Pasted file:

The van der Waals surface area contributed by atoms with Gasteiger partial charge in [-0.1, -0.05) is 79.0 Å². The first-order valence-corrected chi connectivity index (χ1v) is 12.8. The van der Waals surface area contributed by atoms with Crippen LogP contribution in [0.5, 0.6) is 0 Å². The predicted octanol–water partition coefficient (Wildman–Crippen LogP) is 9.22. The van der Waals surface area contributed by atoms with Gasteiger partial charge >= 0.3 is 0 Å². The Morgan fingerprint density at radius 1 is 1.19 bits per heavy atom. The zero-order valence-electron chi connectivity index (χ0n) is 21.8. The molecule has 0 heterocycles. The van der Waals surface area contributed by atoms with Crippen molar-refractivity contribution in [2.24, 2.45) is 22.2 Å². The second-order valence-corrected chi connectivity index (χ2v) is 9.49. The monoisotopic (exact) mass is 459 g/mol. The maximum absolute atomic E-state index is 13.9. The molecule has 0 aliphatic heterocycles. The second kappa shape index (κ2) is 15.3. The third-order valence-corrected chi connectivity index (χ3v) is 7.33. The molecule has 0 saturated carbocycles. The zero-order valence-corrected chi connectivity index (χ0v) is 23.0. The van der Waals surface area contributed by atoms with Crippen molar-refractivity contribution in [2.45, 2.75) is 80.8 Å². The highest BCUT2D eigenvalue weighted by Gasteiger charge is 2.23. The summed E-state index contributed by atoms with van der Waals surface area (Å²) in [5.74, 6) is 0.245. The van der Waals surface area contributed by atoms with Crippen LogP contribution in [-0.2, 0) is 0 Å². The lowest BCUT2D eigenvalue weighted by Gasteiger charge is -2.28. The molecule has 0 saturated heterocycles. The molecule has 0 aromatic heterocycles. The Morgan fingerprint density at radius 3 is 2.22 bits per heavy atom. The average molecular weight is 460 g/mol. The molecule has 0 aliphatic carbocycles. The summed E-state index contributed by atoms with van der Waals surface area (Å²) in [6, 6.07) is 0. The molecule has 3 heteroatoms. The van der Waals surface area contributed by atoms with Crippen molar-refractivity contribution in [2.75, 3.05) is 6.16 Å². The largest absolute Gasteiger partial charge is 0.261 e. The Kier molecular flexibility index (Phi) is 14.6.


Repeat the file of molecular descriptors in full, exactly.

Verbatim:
The van der Waals surface area contributed by atoms with Gasteiger partial charge in [-0.1, -0.05) is 79.0 Å². The first-order valence-corrected chi connectivity index (χ1v) is 12.8. The van der Waals surface area contributed by atoms with Crippen LogP contribution in [0.5, 0.6) is 0 Å². The predicted octanol–water partition coefficient (Wildman–Crippen LogP) is 9.22. The van der Waals surface area contributed by atoms with Gasteiger partial charge >= 0.3 is 0 Å². The Morgan fingerprint density at radius 1 is 1.19 bits per heavy atom. The zero-order valence-electron chi connectivity index (χ0n) is 21.8. The molecule has 0 heterocycles. The van der Waals surface area contributed by atoms with Crippen molar-refractivity contribution in [2.24, 2.45) is 22.2 Å². The second-order valence-corrected chi connectivity index (χ2v) is 9.49. The monoisotopic (exact) mass is 459 g/mol. The maximum absolute atomic E-state index is 13.9. The molecule has 0 aliphatic heterocycles. The second kappa shape index (κ2) is 15.3. The third-order valence-corrected chi connectivity index (χ3v) is 7.33. The molecule has 0 saturated carbocycles. The zero-order valence-corrected chi connectivity index (χ0v) is 23.0. The van der Waals surface area contributed by atoms with Crippen molar-refractivity contribution in [2.45, 2.75) is 80.8 Å². The highest BCUT2D eigenvalue weighted by Gasteiger charge is 2.23. The summed E-state index contributed by atoms with van der Waals surface area (Å²) in [5.74, 6) is 0.245. The van der Waals surface area contributed by atoms with Crippen LogP contribution in [-0.2, 0) is 0 Å². The lowest BCUT2D eigenvalue weighted by Gasteiger charge is -2.28. The molecule has 0 saturated heterocycles. The molecule has 0 aromatic heterocycles. The Morgan fingerprint density at radius 3 is 2.22 bits per heavy atom. The average molecular weight is 460 g/mol. The molecule has 0 aliphatic carbocycles. The summed E-state index contributed by atoms with van der Waals surface area (Å²) in [6, 6.07) is 0. The molecule has 3 heteroatoms. The van der Waals surface area contributed by atoms with Crippen molar-refractivity contribution in [2.75, 3.05) is 6.16 Å². The largest absolute Gasteiger partial charge is 0.261 e. The Kier molecular flexibility index (Phi) is 14.6.